Pediatricians, nurses, dentists and other health care providers must learn and understand the scope of mercury exposures and health problems among children and be prepared to handle mercury exposures in medical practice. Children, in contrast to adults, are the recipients of major sources of mercury through vaccines and dental amalgams. No “safe” level can protect the most vulnerable from mercury’s toxic effects.
FORMS AND SOURCES OF MERCURY
Mercury is a heavy metal that occurs in several basic forms: organic methylmercury (MeHg) and ethylmercury (EtHg), and inorganic (metallic or elemental) mercury. Organic mercury is the most dangerous form of mercury to human health.6
Historically, most of the research and concern regarding mercury’s toxic effects on humans and in particular on fetal development has focused on MeHg, which is considered one of the six most dangerous chemicals in the environment.7 MeHg can easily cross into the brain and body organs and is also extremely neurotoxic, much more so than inorganic forms. MeHg is better absorbed and shows a higher mobility in the human body than inorganic mercury. Ethylmercury is present in thiomersal, which has been used as a major preservative in vaccines.8 Today it is still in use in the flu vaccines recommended for pregnant women and children older than six months of age.9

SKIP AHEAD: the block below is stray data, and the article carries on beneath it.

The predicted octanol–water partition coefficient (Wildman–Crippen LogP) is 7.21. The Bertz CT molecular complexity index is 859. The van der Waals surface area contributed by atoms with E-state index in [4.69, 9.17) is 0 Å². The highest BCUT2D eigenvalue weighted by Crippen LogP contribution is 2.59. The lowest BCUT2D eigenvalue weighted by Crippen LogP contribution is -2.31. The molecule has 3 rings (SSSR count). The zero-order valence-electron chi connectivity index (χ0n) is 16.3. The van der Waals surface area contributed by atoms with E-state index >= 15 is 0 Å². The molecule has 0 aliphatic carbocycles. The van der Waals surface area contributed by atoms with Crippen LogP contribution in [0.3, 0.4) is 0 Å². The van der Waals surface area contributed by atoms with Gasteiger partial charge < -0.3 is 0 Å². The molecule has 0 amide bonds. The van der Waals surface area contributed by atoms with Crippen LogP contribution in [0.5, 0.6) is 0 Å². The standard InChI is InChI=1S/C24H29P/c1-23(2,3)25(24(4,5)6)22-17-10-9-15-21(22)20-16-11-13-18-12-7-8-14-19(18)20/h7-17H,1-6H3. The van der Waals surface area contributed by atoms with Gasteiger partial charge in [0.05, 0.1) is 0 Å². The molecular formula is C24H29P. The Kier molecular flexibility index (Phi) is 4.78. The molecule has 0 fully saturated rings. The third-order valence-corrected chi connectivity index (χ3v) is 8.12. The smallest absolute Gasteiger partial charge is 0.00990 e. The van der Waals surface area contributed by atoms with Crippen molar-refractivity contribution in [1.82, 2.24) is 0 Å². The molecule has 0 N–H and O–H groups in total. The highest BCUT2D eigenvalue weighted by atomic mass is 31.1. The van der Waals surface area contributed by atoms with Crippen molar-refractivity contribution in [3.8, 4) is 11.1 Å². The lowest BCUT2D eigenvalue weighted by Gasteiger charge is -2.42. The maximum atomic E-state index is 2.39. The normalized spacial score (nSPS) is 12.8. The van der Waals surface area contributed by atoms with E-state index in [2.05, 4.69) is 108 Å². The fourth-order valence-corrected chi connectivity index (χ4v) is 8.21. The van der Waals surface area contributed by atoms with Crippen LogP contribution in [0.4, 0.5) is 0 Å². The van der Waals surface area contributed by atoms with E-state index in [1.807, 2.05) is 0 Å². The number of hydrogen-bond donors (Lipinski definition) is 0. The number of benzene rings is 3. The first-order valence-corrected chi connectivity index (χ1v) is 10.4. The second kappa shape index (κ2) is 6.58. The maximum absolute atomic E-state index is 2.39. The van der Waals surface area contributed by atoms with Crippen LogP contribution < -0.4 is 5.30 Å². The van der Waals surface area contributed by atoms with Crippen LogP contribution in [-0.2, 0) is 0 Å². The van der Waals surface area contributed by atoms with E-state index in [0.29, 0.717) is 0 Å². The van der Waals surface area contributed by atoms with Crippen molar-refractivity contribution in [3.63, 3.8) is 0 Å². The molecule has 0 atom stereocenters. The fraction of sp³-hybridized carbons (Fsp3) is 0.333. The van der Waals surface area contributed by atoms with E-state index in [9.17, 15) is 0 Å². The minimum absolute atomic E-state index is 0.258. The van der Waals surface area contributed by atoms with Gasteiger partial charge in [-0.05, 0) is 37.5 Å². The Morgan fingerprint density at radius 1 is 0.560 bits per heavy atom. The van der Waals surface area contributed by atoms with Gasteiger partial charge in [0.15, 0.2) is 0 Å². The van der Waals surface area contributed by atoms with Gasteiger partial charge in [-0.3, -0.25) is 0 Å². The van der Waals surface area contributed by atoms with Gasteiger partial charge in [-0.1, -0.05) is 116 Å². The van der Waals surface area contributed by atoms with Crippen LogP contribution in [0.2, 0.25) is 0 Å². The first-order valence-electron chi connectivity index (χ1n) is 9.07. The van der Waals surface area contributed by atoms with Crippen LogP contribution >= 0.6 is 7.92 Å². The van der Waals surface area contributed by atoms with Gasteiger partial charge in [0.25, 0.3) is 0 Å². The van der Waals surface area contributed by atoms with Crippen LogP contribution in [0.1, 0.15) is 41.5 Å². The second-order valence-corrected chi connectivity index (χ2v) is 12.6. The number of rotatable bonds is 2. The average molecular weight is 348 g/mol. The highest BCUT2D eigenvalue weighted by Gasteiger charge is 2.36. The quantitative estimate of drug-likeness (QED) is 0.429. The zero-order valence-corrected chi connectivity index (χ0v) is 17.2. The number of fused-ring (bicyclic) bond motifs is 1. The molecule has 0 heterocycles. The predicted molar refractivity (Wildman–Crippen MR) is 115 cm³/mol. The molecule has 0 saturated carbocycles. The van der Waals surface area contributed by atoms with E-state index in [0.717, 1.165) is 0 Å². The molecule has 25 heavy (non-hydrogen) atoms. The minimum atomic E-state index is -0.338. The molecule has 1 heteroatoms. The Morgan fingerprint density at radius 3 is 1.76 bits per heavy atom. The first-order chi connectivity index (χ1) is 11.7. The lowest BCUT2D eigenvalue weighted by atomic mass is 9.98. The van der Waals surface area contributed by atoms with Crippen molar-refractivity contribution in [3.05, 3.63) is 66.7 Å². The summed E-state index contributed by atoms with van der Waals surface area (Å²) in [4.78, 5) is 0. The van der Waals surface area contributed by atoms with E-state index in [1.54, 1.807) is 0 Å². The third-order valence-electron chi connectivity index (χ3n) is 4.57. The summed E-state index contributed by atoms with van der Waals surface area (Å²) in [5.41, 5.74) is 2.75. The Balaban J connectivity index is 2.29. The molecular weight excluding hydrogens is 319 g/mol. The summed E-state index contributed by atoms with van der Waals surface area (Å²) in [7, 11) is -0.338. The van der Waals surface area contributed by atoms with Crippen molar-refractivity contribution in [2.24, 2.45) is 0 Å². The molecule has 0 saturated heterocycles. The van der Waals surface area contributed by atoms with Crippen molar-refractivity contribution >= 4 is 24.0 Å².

MeHg is found mainly through food, especially fish ingestion, although industrial pollution is also a dangerous source. Mass poisonings affected many in Iraq when people consumed bread made from seeds sprayed with mercury. There have been highly publicized major acute poisonings affecting many people and infants exposed through eating fish in Japan at Minamata Bay in 1956. The Minamata disaster was caused by release of MeHg into the bay by the Chisso Chemical Corporation.10
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This article appeared in Wise Traditions in Food, Farming and the Healing Arts, the quarterly magazine of the Weston A. Price Foundation, Spring 2018.